According to most observers, where Giuliani and other northeastern Republicans — from Dewey to Mitt Romney, whose un-coolness and involvement in implementing universal-like healthcare in Massachusetts was shunned by many Republicans in his last run — failed to find widespread appeal among conservative voters because of temperaments by turns stiff and highbrown, Christie comes across winsome, a salt-of-the-earth kind of guy who has endured in spite of himself. Murray says that has helped him ascend the national stage where others have struggled: “Christie is much more natural that Giuliani ever was. He is much more comfortable when talking to average voters, and Giuliani was often very prickly.”
One of Christie’s most ardent supporters, New Jersey Assembly Minority Leader Jon Bramnick, agreed. Earlier this year, Bramnick, when asked whether Christie would go the way of Giuliani in a national contest, argued you “can’t compare [the two].” He says Christie is “one of the most engaging personalities I have ever seen in my life.”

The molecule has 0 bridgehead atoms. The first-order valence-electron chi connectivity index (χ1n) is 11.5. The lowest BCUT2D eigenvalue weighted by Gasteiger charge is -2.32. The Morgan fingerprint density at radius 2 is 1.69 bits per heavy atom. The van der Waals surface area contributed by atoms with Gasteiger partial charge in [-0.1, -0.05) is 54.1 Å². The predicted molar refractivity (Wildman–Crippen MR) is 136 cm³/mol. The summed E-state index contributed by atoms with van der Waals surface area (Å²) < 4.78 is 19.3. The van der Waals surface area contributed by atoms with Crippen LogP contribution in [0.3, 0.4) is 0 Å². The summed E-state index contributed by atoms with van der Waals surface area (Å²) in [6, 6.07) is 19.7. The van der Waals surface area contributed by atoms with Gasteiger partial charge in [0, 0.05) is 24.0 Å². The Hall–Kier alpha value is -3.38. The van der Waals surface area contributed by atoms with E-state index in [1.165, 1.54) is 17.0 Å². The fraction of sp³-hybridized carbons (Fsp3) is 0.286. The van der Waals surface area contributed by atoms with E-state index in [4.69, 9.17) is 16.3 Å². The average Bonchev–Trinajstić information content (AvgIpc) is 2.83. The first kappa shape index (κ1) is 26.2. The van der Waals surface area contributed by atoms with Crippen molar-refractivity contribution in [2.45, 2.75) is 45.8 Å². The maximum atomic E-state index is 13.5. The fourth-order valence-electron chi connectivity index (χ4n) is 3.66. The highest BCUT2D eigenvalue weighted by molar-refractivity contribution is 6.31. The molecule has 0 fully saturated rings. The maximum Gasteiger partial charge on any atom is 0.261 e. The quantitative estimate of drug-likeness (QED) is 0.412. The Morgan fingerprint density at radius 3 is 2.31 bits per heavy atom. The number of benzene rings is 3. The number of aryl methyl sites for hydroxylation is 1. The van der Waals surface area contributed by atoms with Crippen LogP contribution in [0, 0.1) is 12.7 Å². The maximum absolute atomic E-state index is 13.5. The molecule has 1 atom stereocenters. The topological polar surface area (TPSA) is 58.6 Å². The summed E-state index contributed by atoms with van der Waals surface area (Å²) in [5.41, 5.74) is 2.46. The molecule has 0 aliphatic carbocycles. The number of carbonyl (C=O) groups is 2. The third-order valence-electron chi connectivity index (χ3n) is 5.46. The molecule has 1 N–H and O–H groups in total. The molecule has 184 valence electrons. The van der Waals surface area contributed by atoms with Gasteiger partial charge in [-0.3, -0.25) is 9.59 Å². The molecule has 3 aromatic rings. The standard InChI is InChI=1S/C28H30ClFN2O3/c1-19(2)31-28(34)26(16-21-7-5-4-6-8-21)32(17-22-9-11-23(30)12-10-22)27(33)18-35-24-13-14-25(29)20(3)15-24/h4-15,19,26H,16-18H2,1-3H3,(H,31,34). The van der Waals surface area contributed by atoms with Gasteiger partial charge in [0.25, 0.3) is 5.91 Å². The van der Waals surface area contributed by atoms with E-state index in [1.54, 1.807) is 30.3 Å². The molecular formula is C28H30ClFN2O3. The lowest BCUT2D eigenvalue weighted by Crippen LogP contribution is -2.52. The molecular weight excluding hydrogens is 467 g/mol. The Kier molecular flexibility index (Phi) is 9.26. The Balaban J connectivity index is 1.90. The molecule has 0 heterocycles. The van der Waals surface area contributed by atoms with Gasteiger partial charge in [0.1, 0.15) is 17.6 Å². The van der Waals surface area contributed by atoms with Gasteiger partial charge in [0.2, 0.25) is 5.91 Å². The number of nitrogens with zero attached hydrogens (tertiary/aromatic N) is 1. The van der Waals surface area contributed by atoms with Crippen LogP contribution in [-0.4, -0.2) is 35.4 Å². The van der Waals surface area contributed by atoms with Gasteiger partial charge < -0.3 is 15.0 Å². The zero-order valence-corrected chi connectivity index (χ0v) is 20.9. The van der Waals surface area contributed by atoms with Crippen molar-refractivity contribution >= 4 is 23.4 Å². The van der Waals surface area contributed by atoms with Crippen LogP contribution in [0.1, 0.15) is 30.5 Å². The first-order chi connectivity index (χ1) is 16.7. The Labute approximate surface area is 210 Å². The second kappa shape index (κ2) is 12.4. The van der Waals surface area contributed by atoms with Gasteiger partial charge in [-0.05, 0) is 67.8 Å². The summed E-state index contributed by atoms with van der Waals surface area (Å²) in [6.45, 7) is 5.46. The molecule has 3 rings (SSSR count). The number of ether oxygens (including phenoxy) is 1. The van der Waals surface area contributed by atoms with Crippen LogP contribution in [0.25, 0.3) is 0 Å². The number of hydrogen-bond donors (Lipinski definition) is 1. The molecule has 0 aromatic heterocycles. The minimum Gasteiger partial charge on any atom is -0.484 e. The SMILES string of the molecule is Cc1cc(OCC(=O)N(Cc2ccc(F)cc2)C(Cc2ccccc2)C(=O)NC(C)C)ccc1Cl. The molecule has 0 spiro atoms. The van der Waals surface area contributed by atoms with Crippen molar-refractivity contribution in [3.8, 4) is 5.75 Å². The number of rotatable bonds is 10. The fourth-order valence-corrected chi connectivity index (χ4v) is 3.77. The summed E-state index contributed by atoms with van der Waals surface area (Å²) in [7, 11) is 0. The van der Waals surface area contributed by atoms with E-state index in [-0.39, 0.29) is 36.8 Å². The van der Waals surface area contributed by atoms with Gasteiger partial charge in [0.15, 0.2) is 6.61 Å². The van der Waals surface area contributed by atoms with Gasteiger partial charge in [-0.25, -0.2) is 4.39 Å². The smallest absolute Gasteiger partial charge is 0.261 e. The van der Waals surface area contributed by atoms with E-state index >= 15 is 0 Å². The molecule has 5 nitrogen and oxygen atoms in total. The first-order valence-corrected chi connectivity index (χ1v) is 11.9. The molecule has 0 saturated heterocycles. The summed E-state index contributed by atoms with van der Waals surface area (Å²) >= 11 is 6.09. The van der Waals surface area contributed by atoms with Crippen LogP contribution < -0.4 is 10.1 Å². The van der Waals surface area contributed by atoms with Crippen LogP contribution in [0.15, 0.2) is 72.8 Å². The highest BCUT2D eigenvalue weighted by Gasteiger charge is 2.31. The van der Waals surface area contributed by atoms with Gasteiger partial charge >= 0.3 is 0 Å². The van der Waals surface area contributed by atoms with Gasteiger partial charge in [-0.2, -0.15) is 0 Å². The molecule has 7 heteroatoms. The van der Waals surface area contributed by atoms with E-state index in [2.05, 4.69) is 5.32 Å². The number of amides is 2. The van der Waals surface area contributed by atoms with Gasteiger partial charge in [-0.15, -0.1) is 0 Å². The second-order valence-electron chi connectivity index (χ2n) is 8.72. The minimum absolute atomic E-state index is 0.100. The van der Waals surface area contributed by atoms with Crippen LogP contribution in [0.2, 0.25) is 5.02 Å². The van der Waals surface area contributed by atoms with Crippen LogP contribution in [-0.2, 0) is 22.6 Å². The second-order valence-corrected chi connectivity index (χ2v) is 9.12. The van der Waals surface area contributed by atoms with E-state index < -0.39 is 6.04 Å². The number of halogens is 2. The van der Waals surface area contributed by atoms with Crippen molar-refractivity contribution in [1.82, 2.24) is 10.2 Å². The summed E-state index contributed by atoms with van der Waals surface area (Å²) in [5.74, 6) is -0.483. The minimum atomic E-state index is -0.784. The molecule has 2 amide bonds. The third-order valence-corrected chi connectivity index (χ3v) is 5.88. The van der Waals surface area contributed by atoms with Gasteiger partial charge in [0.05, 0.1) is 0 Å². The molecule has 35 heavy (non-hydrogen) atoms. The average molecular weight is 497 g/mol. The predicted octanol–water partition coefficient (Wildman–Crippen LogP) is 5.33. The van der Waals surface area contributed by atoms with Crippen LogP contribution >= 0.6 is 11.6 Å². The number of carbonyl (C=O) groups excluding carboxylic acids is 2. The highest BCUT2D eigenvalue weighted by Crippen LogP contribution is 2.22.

“Chris Christie’s probably got one of the most charismatic personalities ever,” Bramnick told PolitickerNJ today. “Sometimes I think people say, well, Guliani’s from the east, and Chris Christie is from the east, as if somehow these are guys that can’t play or can’t compete nationally. I’m saying, I’ve met a lot of people, I’ve been around, and he’s most engaging, smartest, quickest, he’s funny, he knows he issues — I mean this guy is off the charts. I think somebody like that comes along once in a lifetime.”
Whether Christie can succeed where Giuliani failed will depend on a number of factors — including whether Christie’s team, if he runs, can avoid the strategic missteps many say Guiliani’s team suffered on the campaign trail in 2008, when the candidate forwent primaries in New Hampshire (won by Romney) and Iowa (won by Mike Huckabee) in favor of focusing on Florida, which he lost and then quickly dropped from the public’s attention. But not only will Christie’s team (made up of many of the same operatives that were on Giuliani’s) be able to learn from those missteps — they also have an arguably more viable candidate on their hands.